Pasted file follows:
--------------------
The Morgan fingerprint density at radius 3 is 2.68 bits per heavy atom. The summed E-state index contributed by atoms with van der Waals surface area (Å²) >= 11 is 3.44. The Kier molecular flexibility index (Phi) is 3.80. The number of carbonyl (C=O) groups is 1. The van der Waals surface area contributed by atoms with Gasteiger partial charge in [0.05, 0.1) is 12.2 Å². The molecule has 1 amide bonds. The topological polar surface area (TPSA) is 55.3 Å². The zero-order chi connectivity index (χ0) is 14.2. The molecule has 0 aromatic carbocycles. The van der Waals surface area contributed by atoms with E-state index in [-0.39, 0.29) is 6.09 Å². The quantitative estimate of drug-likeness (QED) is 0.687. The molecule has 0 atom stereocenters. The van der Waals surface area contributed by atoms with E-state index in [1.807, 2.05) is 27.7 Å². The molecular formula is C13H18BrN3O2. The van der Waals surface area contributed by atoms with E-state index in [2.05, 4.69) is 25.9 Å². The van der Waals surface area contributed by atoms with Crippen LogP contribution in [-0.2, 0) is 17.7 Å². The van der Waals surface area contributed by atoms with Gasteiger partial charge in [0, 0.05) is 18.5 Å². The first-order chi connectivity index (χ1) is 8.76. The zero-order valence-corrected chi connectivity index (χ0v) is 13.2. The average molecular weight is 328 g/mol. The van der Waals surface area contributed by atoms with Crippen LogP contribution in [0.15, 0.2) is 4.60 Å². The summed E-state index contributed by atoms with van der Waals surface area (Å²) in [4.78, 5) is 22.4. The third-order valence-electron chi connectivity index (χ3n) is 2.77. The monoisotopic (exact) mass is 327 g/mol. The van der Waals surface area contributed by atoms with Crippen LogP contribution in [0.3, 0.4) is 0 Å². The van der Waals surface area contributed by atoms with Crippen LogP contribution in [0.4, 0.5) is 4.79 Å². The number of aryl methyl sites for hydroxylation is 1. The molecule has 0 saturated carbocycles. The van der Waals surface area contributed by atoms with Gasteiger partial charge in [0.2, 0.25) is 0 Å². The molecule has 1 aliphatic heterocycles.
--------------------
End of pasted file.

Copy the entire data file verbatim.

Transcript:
The Morgan fingerprint density at radius 3 is 2.68 bits per heavy atom. The summed E-state index contributed by atoms with van der Waals surface area (Å²) >= 11 is 3.44. The Kier molecular flexibility index (Phi) is 3.80. The number of carbonyl (C=O) groups is 1. The van der Waals surface area contributed by atoms with Gasteiger partial charge in [0.05, 0.1) is 12.2 Å². The molecule has 1 amide bonds. The topological polar surface area (TPSA) is 55.3 Å². The zero-order chi connectivity index (χ0) is 14.2. The molecule has 0 aromatic carbocycles. The van der Waals surface area contributed by atoms with E-state index in [-0.39, 0.29) is 6.09 Å². The quantitative estimate of drug-likeness (QED) is 0.687. The molecule has 0 atom stereocenters. The van der Waals surface area contributed by atoms with E-state index in [1.807, 2.05) is 27.7 Å². The molecular formula is C13H18BrN3O2. The van der Waals surface area contributed by atoms with E-state index in [2.05, 4.69) is 25.9 Å². The van der Waals surface area contributed by atoms with Crippen LogP contribution in [-0.2, 0) is 17.7 Å². The van der Waals surface area contributed by atoms with Gasteiger partial charge in [0, 0.05) is 18.5 Å². The first-order chi connectivity index (χ1) is 8.76. The zero-order valence-corrected chi connectivity index (χ0v) is 13.2. The average molecular weight is 328 g/mol. The van der Waals surface area contributed by atoms with Crippen LogP contribution in [0.15, 0.2) is 4.60 Å². The summed E-state index contributed by atoms with van der Waals surface area (Å²) in [4.78, 5) is 22.4. The third-order valence-electron chi connectivity index (χ3n) is 2.77. The monoisotopic (exact) mass is 327 g/mol. The van der Waals surface area contributed by atoms with Crippen LogP contribution in [0.3, 0.4) is 0 Å². The van der Waals surface area contributed by atoms with Crippen LogP contribution in [0.4, 0.5) is 4.79 Å². The number of aryl methyl sites for hydroxylation is 1. The molecule has 0 saturated carbocycles. The van der Waals surface area contributed by atoms with Gasteiger partial charge in [0.2, 0.25) is 0 Å². The molecule has 1 aliphatic heterocycles.